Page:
DOE gives tour of Central Waste Complex, possible leak sitePosted: Updated:
NEAR RICHLAND, Wash. -- After disputed reports of a possible leak at a Hanford waste facility back on February 6th, The Department of Energy invited NBC Right Now to visit Central Waste Complex.
"There's no danger to any workers, and as you could see today, we're very close to the box. and there's not a concern here," said DOE spokesperson Cameron Hardy.
Hardy and Department of Energy CWC Project Manager Mike Collins, spoke with Lisa Loevsky "on the record" during her visit Wednesday. After seeing the concrete box in question and the surrounding boxes, she had a few questions for the two, which were answered.
When asked if the leak in question is just rain water with contamination, Collins responded with "That's a possibility. We don't know enough yet about the situation to say that, " Collins went on to say that at this point, making a statement would be speculation.
"We have no evidence of any cracks, in the box at all. We will continue to survey the box. like we've always done, and if we find evidence of cracks, we'll immediately report that," said Collins. He went on to say, the DOE sent samples they collected to a laboratory.. "We also have the Department of Health was out here. They took samples as well. So we want to find out what type of contaminants we have, both radiological and hazardous. Then based on what we find out from the laboratories, we'll act from there."
Hardy did confirm that about 36 gallons of liquid was collected over the course of 23 days in their drip pans. He says, the contractors who work onsite know that the liquid is rain or snow melt.
The contents of the concrete box are believed to be contaminated debris, piping, glovebox sections, paper, cloth, rags, empty fiber or plastic containers.
The disputes surrounding this situation come from an exchange of phone calls and emails between the Department of Ecology, who are supposed to oversee the site and the Department of Energy. Notes of the first report made on February 7th show the an employee for CHPRC called Ecology and made observations calling the container a "leaker" and noting "possibly corner of box has split in it."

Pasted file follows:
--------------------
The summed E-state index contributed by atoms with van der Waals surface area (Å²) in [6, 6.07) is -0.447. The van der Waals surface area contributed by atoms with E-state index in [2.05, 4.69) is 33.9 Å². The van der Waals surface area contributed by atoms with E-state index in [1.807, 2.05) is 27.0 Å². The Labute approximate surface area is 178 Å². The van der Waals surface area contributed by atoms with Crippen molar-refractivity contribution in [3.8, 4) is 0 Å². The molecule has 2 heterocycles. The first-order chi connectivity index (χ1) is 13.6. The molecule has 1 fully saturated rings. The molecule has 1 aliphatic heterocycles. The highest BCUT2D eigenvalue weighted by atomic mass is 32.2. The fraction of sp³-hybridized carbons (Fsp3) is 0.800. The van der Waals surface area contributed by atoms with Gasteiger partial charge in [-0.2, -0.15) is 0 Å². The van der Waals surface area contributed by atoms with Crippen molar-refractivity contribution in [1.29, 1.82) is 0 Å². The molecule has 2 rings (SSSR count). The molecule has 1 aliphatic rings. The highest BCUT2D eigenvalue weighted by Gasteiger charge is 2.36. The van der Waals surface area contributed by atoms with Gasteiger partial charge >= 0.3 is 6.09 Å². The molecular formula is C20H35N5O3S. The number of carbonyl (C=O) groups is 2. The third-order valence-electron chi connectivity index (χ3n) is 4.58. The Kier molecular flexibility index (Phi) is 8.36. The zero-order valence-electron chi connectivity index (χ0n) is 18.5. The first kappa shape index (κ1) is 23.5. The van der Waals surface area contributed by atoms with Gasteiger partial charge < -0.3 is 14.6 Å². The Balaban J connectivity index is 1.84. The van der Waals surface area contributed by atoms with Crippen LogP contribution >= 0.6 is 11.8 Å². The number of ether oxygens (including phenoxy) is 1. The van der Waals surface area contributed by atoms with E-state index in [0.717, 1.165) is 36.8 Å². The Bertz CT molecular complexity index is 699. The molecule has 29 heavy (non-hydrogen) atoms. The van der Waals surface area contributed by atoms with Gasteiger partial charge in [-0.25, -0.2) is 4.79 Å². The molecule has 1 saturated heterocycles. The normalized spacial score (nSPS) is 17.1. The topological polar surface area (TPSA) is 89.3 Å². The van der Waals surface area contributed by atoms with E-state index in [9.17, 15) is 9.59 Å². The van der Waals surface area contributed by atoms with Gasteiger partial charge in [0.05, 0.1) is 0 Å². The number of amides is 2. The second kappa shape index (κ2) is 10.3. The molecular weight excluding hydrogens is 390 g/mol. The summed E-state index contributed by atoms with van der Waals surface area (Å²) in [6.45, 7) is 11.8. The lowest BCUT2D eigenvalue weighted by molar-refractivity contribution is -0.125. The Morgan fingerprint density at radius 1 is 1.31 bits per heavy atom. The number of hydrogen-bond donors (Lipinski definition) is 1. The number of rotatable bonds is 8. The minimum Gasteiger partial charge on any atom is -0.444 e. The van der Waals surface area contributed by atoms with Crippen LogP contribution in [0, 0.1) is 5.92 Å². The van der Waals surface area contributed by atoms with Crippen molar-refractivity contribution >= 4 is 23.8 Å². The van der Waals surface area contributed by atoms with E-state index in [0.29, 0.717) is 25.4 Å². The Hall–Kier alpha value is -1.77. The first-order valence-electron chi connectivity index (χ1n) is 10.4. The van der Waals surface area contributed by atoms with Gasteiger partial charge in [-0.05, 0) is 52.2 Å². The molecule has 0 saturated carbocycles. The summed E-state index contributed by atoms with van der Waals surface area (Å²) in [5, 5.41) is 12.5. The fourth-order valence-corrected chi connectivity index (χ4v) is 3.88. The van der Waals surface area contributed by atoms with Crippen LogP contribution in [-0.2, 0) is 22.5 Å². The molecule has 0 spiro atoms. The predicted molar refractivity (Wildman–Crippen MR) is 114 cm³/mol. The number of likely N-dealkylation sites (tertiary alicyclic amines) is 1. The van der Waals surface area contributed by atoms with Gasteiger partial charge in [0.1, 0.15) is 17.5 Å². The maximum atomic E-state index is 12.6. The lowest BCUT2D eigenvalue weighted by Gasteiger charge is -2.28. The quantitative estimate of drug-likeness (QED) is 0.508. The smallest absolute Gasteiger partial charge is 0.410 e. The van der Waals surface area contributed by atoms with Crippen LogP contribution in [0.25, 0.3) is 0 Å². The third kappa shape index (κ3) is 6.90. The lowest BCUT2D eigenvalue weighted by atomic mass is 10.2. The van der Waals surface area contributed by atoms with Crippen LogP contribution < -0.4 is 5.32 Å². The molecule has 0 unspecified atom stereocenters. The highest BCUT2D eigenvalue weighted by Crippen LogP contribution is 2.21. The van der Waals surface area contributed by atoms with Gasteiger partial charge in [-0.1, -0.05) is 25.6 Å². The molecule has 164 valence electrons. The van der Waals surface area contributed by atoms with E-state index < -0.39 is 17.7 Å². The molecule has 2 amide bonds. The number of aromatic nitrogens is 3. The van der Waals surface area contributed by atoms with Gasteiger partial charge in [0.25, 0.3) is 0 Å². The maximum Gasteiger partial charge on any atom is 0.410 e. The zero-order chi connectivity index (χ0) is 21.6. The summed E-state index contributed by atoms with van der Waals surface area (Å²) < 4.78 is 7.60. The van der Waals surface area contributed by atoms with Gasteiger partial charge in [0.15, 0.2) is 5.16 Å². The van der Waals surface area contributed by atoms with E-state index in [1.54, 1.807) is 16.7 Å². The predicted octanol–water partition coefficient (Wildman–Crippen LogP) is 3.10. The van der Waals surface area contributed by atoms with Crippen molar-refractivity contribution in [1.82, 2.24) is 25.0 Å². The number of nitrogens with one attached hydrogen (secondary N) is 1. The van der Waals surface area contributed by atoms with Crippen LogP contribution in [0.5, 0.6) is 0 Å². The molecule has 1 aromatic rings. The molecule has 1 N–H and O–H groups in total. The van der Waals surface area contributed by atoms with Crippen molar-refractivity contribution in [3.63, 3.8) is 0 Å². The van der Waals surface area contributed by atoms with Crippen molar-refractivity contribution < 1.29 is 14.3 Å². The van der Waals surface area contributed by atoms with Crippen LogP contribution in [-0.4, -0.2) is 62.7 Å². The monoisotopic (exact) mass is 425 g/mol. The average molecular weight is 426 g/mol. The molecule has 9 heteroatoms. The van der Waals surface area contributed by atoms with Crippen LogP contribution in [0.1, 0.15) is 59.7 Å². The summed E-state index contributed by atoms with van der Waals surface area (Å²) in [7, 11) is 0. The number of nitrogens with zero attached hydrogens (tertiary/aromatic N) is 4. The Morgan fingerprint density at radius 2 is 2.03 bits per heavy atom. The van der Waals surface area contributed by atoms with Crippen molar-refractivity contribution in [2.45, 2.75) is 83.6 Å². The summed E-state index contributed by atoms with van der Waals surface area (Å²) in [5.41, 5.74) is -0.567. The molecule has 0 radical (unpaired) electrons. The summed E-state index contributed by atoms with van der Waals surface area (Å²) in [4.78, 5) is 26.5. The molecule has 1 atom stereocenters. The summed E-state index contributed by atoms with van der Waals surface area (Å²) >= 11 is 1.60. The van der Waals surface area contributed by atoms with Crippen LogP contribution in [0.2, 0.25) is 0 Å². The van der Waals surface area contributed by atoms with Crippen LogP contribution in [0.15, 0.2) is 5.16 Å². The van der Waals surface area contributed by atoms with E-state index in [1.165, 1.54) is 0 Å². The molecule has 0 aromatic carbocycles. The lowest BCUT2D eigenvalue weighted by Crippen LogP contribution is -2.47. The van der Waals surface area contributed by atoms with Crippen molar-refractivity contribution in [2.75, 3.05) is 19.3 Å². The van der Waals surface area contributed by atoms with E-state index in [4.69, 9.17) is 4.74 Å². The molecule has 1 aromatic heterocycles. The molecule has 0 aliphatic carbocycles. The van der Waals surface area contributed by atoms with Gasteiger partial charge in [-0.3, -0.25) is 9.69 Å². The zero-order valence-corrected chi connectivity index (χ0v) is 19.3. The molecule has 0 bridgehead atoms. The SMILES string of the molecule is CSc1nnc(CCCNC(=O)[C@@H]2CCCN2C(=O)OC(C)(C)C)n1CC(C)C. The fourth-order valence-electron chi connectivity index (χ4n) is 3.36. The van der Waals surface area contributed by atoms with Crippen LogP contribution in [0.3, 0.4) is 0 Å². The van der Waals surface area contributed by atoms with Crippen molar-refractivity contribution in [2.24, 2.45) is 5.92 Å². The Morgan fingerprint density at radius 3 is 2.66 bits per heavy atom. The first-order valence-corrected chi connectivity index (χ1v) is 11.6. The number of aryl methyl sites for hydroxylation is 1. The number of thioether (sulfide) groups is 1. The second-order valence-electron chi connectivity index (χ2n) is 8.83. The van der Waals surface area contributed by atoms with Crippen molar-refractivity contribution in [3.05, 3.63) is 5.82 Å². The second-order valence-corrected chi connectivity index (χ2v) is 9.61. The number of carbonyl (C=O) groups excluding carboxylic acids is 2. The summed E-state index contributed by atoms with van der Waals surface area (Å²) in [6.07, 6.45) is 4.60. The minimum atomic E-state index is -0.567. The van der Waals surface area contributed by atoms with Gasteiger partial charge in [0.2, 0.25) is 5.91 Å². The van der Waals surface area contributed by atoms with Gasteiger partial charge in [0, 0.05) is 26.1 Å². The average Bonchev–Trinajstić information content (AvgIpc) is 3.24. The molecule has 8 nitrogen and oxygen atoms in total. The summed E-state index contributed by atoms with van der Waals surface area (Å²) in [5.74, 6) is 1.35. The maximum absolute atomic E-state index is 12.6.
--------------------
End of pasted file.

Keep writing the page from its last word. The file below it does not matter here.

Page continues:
Hardy says that's likely a misinterpretation. "Somebody misinterpreted the notes, misinterpreted the fact that there were drips with anything other than the rain water. Someone's saying it's a leaker when its not.," said Hardy.
CHPRC project manager at CWC Stu Mortensen also said, he has not seen a crack and also believes the liquid is rain water or melted snow.
Drip pans were put under the concrete container after the incident was reported, and Wednesday afternoon a plastic tarp was to be placed over the concrete box in question.
"Out of an abundance of caution, because there was some contamination readings found off of the box, we're taking the extra steps to put the tarp over the top. " says Hardy.
Hardy also says they will not be tarping all the containers, but will do it on a case by case basis. "In this case we got some positive readings for contamination, we've collected some rain water and done a lot of sampling on it, now we're covering the box.," says Hardy.
Department of Heath Spokesperson Donn Moyer said an inspector did visit the CWC site last Friday and also collected samples out of routine, not concern. Moyer said the DOH is responsible for monitoring radioactive air emissions, and the levels detected at the site do not show a need for monitoring.
Department of Ecology is planning to do their own inspection and take their own samples. Collins says, their samples should be back in a couple of weeks as well. We will bring you those findings when they come in. This story is developing.